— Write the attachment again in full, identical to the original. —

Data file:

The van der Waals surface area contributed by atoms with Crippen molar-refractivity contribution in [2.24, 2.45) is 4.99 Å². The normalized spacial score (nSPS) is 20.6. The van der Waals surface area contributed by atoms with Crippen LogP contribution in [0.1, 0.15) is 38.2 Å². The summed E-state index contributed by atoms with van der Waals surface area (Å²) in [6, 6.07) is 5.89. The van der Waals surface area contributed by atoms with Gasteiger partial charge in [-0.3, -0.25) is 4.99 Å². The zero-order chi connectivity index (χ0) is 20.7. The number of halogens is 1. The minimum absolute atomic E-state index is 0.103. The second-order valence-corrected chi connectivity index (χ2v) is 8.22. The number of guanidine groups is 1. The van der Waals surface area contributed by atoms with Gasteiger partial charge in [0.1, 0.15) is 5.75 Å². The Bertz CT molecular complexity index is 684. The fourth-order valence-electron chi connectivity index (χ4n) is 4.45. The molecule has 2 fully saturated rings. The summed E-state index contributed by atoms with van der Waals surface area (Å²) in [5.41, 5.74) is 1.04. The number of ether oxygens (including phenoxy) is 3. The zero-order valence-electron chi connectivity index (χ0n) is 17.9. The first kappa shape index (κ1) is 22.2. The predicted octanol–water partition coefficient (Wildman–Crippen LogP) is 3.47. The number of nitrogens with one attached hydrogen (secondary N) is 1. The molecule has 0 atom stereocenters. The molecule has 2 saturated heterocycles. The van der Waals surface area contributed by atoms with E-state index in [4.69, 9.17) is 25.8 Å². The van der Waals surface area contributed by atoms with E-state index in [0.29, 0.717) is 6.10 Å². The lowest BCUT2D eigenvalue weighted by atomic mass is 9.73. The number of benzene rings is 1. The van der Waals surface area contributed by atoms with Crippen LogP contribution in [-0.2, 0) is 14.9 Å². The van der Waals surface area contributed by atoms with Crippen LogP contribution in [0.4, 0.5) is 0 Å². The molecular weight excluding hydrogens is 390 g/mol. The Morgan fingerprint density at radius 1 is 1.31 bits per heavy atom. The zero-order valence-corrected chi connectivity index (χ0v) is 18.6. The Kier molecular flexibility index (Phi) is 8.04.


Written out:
The van der Waals surface area contributed by atoms with Crippen molar-refractivity contribution in [2.24, 2.45) is 4.99 Å². The normalized spacial score (nSPS) is 20.6. The van der Waals surface area contributed by atoms with Crippen LogP contribution in [0.1, 0.15) is 38.2 Å². The summed E-state index contributed by atoms with van der Waals surface area (Å²) in [6, 6.07) is 5.89. The van der Waals surface area contributed by atoms with Gasteiger partial charge in [-0.3, -0.25) is 4.99 Å². The zero-order chi connectivity index (χ0) is 20.7. The number of halogens is 1. The minimum absolute atomic E-state index is 0.103. The second-order valence-corrected chi connectivity index (χ2v) is 8.22. The number of guanidine groups is 1. The van der Waals surface area contributed by atoms with Gasteiger partial charge in [0.1, 0.15) is 5.75 Å². The Bertz CT molecular complexity index is 684. The fourth-order valence-electron chi connectivity index (χ4n) is 4.45. The molecule has 2 fully saturated rings. The summed E-state index contributed by atoms with van der Waals surface area (Å²) in [5.41, 5.74) is 1.04. The number of ether oxygens (including phenoxy) is 3. The zero-order valence-electron chi connectivity index (χ0n) is 17.9. The first kappa shape index (κ1) is 22.2. The predicted octanol–water partition coefficient (Wildman–Crippen LogP) is 3.47. The number of nitrogens with one attached hydrogen (secondary N) is 1. The molecule has 0 atom stereocenters. The molecule has 2 saturated heterocycles. The van der Waals surface area contributed by atoms with E-state index in [4.69, 9.17) is 25.8 Å². The van der Waals surface area contributed by atoms with E-state index in [0.29, 0.717) is 6.10 Å². The lowest BCUT2D eigenvalue weighted by atomic mass is 9.73. The number of benzene rings is 1. The van der Waals surface area contributed by atoms with Crippen LogP contribution in [-0.2, 0) is 14.9 Å². The van der Waals surface area contributed by atoms with Crippen LogP contribution in [0.4, 0.5) is 0 Å². The molecular weight excluding hydrogens is 390 g/mol. The Morgan fingerprint density at radius 1 is 1.31 bits per heavy atom. The zero-order valence-corrected chi connectivity index (χ0v) is 18.6. The Kier molecular flexibility index (Phi) is 8.04.